Gore had a particular interest in reducing "waste, fraud, and abuse in the federal government and advocated trimming the size of the bureaucracy and the number of regulations." During the Clinton Administration, the U.S. economy expanded, according to David Greenberg (professor of history and media studies at Rutgers University) who said that "by the end of the Clinton presidency, the numbers were uniformly impressive. Besides the record-high surpluses and the record-low poverty rates, the economy could boast the longest economic expansion in history; the lowest unemployment since the early 1970s; and the lowest poverty rates for single mothers, black Americans, and the aged."

According to Leslie Budd, author of E-economy: Rhetoric or Business Reality, this economic success was due, in part, to Gore's continued role as an Atari Democrat, promoting the development of information technology, which led to the dot-com boom (c. 1995-2001). Clinton and Gore entered office planning to finance research that would "flood the economy with innovative goods and services, lifting the general level of prosperity and strengthening American industry." Their overall aim was to fund the development of, "robotics, smart roads, biotechnology, machine tools, magnetic-levitation trains, fiber-optic communications and national computer networks. Also earmarked [were] a raft of basic technologies like digital imaging and data storage." Critics claimed that the initiatives would "backfire, bloating Congressional pork and creating whole new categories of Federal waste."

During the election and his term as Vice President, Gore popularized the term Information Superhighway, which became synonymous with the Internet, and he was involved in the creation of the National Information Infrastructure. Gore first discussed his plans to emphasize information technology at UCLA on January 11, 1994 in a speech at The Superhighway Summit. He was involved in a number of projects including NetDay'96 and 24 Hours in Cyberspace. The Clinton–Gore administration also launched the first official White House website in 1994 and subsequent versions through 2000. The Clipper Chip, which "Clinton inherited from a multi-year National Security Agency effort," was a method of hardware encryption with a government backdoor. It met with strong opposition from civil liberty groups and was abandoned by 1996.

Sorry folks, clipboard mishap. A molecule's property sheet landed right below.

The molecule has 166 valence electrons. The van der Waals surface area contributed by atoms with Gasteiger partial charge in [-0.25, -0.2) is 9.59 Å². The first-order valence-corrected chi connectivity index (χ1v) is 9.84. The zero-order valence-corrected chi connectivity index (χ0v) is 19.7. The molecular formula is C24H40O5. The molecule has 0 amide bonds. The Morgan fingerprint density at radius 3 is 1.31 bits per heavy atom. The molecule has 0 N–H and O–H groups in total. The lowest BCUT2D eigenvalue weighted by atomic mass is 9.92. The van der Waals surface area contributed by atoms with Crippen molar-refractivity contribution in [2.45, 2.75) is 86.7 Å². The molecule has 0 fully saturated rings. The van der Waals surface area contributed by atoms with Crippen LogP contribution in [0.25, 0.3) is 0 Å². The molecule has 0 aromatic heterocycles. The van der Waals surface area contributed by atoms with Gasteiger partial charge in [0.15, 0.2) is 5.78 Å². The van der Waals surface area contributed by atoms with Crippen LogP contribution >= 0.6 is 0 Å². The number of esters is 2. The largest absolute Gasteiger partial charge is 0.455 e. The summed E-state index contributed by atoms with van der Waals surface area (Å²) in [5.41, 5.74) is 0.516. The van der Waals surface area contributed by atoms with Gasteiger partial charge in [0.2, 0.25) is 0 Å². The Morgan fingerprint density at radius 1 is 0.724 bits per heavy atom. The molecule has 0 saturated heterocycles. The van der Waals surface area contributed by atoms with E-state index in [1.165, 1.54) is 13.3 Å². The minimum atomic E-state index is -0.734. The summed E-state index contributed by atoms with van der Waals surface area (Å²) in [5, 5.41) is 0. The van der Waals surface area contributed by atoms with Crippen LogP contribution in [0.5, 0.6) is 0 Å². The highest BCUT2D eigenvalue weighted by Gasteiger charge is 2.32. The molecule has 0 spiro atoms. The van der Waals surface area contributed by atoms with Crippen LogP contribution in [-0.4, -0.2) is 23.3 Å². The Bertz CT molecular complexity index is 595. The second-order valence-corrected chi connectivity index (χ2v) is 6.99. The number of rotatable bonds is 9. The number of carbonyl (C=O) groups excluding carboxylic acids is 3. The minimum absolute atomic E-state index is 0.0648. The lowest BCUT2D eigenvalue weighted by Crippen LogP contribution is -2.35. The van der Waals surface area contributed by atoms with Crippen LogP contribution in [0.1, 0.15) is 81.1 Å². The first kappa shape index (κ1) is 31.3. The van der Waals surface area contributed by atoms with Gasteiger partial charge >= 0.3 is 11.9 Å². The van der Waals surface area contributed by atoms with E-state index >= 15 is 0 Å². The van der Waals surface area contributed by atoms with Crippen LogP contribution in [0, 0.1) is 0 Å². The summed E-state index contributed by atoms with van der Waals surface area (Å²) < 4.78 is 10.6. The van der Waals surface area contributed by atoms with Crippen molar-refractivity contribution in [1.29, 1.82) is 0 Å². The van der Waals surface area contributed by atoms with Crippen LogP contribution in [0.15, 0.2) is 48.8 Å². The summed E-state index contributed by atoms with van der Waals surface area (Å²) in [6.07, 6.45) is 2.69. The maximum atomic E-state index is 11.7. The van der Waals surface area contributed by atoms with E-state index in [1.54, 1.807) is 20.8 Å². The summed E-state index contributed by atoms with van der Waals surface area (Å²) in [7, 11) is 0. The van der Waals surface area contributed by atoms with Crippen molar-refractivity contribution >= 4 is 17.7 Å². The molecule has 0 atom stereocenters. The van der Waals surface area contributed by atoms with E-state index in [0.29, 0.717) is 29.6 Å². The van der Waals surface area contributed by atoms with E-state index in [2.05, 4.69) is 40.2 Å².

Gore was also involved in a number of initiatives related to the environment. He launched the GLOBE program on Earth Day '94, an education and science activity that, according to Forbes magazine, "made extensive use of the Internet to increase student awareness of their environment". During the late 1990s, Gore strongly pushed for the passage of the Kyoto Protocol, which called for reduction in greenhouse gas emissions. Gore was opposed by the Senate, which passed unanimously (95–0) the Byrd–Hagel Resolution (S. Res. 98). In 1998, Gore began promoting a NASA satellite (Deep Space Climate Observatory) that would provide a constant view of the Earth, marking the first time such an image would have been made since The Blue Marble photo from the 1972 Apollo 17 mission. During this time, he also became associated with Digital Earth.

In 1996 Gore became involved in a finance controversy over his attendance at an event at the Buddhist Hsi Lai Temple in Hacienda Heights, California. In an interview on NBC's Today the following year, Gore said, "I did not know that it was a fund-raiser. I knew it was a political event, and I knew there were finance people that were going to be present, and so that alone should have told me, 'This is inappropriate and this is a mistake; don't do this.' And I take responsibility for that. It was a mistake." In March 1997, Gore had to explain phone calls which he made to solicit funds for the Democratic Party for the 1996 election. In a news conference, Gore stated that, "all calls that I made were charged to the Democratic National Committee. I was advised there was nothing wrong with that. My counsel tells me there is no controlling legal authority that says that is any violation of any law." The phrase "no controlling legal authority" was criticized by columnist Charles Krauthammer, who stated: "Whatever other legacies Al Gore leaves behind between now and retirement, he forever bequeaths this newest weasel word to the lexicon of American political corruption." Robert Conrad, Jr. was the head of a Justice Department task force appointed by Attorney General Janet Reno to investigate Gore's fund-raising controversies. In Spring 2000, Conrad asked Reno to appoint an independent counsel to continue the investigation. After looking into the matter, Reno judged that the appointment of an independent counsel was unwarranted.